One was “modified limited hangout.” It was something that John Ehrlichman, Nixon’s assistant for domestic affairs, well, modified from the phrase “limited hangout” meaning the revelation of a little of the truth in order to preserve the secrecy of other information. It’s a phrase that appears in the March 22, 1973 transcript from the infamous tapes Nixon made that pretty much sealed his fate.
Now she’s Hillary Rodham Clinton, 22 days from her presidential nomination speech at the Democratic convention in Philadelphia. But before that big moment, she has to forego the “modified limited hangout” or worse, to use another Watergate word, “stonewalling” when it comes to her use of a private e-mail server as Secretary of State.
When FBI Director James Comey announced yesterday that the bureau wasn’t recommending criminal prosecution of Clinton in the e-mail matter, that was the only good thing he said. Everything else – everything – severely questioned her judgment and prudence, two things you would think are important traits in judging a President of the United States.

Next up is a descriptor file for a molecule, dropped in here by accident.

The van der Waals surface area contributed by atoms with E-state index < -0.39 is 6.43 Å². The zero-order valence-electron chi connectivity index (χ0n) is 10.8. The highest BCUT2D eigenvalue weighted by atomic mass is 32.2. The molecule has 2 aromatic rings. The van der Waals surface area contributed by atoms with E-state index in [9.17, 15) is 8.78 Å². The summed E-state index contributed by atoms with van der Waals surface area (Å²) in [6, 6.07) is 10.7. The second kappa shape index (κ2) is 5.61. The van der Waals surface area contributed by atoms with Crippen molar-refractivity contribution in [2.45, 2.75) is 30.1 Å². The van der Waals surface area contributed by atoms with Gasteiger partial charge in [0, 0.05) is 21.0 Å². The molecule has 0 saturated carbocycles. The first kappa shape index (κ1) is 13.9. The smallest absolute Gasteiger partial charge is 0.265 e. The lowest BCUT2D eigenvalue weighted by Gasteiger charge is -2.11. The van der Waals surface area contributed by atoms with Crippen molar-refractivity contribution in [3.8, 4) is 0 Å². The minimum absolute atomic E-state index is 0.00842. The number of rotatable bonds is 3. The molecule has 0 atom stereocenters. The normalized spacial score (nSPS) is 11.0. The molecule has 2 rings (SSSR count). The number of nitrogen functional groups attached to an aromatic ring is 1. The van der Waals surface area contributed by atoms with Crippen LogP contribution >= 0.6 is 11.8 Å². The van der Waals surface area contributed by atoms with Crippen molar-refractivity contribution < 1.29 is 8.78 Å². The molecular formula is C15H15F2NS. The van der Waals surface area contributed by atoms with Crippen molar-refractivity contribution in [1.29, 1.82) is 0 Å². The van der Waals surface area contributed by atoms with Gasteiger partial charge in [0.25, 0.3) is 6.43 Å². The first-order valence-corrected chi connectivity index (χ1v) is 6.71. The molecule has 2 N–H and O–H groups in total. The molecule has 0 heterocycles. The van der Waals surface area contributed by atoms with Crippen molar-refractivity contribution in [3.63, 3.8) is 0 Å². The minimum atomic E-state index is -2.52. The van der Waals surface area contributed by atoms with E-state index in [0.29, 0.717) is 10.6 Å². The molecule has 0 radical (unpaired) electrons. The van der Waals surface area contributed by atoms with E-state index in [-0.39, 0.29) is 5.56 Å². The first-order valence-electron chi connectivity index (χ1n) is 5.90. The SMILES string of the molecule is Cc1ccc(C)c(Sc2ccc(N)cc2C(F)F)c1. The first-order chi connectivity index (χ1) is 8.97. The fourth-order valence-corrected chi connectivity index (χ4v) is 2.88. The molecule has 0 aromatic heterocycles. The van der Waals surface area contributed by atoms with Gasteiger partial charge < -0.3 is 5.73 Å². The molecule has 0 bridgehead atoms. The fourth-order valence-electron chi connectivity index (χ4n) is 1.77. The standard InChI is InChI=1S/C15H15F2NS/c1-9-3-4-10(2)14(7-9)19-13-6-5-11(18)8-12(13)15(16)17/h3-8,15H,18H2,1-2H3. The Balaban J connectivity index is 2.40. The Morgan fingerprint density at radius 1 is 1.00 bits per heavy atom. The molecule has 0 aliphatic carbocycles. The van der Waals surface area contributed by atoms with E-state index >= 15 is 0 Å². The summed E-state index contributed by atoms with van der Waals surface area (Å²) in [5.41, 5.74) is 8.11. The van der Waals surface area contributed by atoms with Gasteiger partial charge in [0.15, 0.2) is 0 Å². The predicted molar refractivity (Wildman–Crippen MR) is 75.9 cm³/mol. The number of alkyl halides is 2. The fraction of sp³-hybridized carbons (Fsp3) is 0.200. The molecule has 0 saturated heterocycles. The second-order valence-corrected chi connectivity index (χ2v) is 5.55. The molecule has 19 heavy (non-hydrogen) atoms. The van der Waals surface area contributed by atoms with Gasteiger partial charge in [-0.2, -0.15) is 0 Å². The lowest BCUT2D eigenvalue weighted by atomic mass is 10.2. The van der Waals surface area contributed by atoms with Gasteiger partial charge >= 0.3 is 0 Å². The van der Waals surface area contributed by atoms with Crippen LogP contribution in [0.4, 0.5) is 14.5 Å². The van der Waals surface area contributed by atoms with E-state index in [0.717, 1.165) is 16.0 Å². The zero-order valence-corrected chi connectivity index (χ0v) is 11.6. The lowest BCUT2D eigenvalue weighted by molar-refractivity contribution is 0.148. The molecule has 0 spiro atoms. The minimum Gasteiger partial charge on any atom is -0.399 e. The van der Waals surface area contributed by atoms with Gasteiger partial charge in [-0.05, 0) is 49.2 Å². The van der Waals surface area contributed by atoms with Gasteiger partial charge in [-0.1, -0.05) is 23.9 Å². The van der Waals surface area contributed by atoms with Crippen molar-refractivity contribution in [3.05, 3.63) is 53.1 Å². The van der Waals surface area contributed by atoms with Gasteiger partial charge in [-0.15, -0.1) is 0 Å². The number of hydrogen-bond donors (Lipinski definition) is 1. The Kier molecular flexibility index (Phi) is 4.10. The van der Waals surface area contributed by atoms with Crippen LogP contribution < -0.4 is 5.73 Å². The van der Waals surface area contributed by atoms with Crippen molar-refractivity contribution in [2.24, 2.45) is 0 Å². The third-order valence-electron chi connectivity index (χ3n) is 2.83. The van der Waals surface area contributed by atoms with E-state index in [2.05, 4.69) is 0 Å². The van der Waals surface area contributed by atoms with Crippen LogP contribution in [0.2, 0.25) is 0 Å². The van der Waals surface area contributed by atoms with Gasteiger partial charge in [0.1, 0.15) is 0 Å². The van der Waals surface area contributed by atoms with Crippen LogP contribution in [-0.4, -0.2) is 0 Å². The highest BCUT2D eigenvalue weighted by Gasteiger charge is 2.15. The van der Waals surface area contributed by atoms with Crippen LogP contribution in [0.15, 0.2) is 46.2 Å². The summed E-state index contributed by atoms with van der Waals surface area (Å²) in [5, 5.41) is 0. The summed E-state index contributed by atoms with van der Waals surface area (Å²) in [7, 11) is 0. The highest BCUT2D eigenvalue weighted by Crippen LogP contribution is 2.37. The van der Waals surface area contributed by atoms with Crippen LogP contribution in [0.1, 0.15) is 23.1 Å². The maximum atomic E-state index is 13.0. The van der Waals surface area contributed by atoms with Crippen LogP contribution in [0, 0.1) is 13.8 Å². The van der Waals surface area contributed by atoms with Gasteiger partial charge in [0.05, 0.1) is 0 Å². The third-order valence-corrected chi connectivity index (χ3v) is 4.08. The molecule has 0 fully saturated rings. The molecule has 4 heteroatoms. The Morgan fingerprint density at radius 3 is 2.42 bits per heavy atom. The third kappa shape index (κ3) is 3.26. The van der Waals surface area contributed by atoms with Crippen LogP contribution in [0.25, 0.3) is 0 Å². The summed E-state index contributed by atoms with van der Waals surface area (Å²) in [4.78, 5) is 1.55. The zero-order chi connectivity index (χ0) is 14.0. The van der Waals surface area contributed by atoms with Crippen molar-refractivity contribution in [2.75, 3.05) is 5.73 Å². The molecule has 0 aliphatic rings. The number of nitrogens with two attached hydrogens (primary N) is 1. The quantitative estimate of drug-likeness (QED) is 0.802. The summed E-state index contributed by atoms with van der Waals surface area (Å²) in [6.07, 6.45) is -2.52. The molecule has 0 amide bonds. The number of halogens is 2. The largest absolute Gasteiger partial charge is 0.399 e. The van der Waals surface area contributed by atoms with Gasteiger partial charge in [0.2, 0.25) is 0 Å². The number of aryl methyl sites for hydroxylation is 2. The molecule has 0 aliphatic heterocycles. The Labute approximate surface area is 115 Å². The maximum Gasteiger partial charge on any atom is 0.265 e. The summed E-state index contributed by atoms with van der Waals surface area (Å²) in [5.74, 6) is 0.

Because she was already committed yesterday to campaigning with President Obama in North Carolina, it was hard for Clinton to address Comey’s remarks.
But she needs to take a few days and then come up with a way to respond. She needs to reassure the nation that she understands what she did wrong, why there was no malicious intent and what she’ll do in the future to ensure that she and others won’t repeat the mistakes.
My first thought was a one-on-one interview with someone whose journalistic chops are unimpeachable. This means someone such as Judy Woodruff or Gwen Ifill at PBS. It can’t be Oprah. Or Ellen.